Just as the Venice Charter established the principle that the protection of the extant fabric of a cultural heritage site is essential to its conservation, it is now equally acknowledged that Interpretation* of the meaning of sites is an integral part of the conservation process and fundamental to positive conservation outcomes.
A significant number of charters, principles, and guidelines – including the Nara Document on Authenticity (1994), the Burra Charter (1999), the International Charter on Cultural Tourism (1999), and the Principles for the Conservation of Heritage Sites in China (2002)—have emphasised the fundamental role of sensitive and effective interpretation in heritage conservation.
The aim of this Charter is to define the basic objectives and principles of site interpretation in relation to authenticity, intellectual integrity, social responsibility, and respect for cultural significance and context. It recognises that the interpretation of cultural heritage sites can be contentious and should acknowledge conflicting perspectives.
Although the objectives and principles of this Charter may equally apply to off-site interpretation, its main focus is interpretation at, or in the immediate vicinity of cultural heritage sites.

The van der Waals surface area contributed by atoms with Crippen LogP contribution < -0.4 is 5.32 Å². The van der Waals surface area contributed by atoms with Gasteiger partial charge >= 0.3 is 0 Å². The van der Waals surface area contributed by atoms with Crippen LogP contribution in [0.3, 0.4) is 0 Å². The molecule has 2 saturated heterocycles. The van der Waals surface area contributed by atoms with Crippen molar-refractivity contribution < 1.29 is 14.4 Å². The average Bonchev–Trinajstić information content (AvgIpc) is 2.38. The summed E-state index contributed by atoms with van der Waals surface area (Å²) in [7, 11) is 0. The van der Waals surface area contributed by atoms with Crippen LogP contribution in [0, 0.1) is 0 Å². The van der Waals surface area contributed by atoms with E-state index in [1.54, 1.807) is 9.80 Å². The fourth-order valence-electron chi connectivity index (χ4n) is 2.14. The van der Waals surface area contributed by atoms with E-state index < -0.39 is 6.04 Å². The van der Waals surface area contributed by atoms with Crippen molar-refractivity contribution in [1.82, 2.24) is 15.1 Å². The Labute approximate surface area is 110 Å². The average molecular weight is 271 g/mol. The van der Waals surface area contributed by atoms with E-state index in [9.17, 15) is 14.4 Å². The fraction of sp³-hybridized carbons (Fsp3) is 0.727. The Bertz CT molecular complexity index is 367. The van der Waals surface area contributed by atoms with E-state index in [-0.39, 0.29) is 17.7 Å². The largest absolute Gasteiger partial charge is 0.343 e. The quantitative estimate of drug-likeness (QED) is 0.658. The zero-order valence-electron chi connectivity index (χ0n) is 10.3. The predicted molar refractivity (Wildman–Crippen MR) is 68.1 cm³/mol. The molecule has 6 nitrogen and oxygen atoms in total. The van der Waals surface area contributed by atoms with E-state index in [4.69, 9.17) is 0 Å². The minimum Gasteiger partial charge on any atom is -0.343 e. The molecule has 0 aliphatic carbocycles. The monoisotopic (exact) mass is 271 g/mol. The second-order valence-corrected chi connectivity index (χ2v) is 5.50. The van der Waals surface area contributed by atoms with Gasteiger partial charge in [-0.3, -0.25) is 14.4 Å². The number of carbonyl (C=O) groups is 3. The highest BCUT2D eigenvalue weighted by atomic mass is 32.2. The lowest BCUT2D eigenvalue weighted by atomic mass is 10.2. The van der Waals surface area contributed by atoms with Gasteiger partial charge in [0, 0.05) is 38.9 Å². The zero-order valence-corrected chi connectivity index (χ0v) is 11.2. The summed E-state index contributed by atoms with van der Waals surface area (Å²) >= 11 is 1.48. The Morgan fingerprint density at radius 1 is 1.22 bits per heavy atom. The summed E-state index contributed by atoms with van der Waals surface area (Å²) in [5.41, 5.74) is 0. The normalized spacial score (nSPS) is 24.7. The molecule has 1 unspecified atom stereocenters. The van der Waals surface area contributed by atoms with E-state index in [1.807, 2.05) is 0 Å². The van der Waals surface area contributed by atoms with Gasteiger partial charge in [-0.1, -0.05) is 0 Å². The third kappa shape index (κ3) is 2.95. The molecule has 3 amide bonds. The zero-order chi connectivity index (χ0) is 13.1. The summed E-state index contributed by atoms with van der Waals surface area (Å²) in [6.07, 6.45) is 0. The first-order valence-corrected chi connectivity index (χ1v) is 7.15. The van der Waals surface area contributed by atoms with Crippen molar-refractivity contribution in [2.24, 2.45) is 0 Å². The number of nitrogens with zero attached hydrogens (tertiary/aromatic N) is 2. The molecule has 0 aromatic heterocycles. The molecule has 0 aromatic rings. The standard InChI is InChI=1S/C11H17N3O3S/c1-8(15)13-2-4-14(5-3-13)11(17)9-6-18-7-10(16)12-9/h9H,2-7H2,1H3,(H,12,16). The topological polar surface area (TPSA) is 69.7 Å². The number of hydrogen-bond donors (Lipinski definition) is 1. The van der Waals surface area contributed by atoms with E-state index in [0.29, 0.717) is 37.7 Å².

The Charter seeks to encourage a wide public appreciation of cultural heritage sites as places and sources of learning and reflection about the past, as well as valuable resources for sustainable community development and intercultural and intergenerational dialogue.
* For the purpose of the present Charter, Interpretation is considered to be the public explanation or discussion of a cultural heritage site, encompassing its full significance, multiple meanings and values. Interpretive infrastructure refers to all physical installations, publications (guidebooks, videotapes, digital applications, etc,) and communications media devised for the purposes of interpretation, as well as the personnel assigned to this task.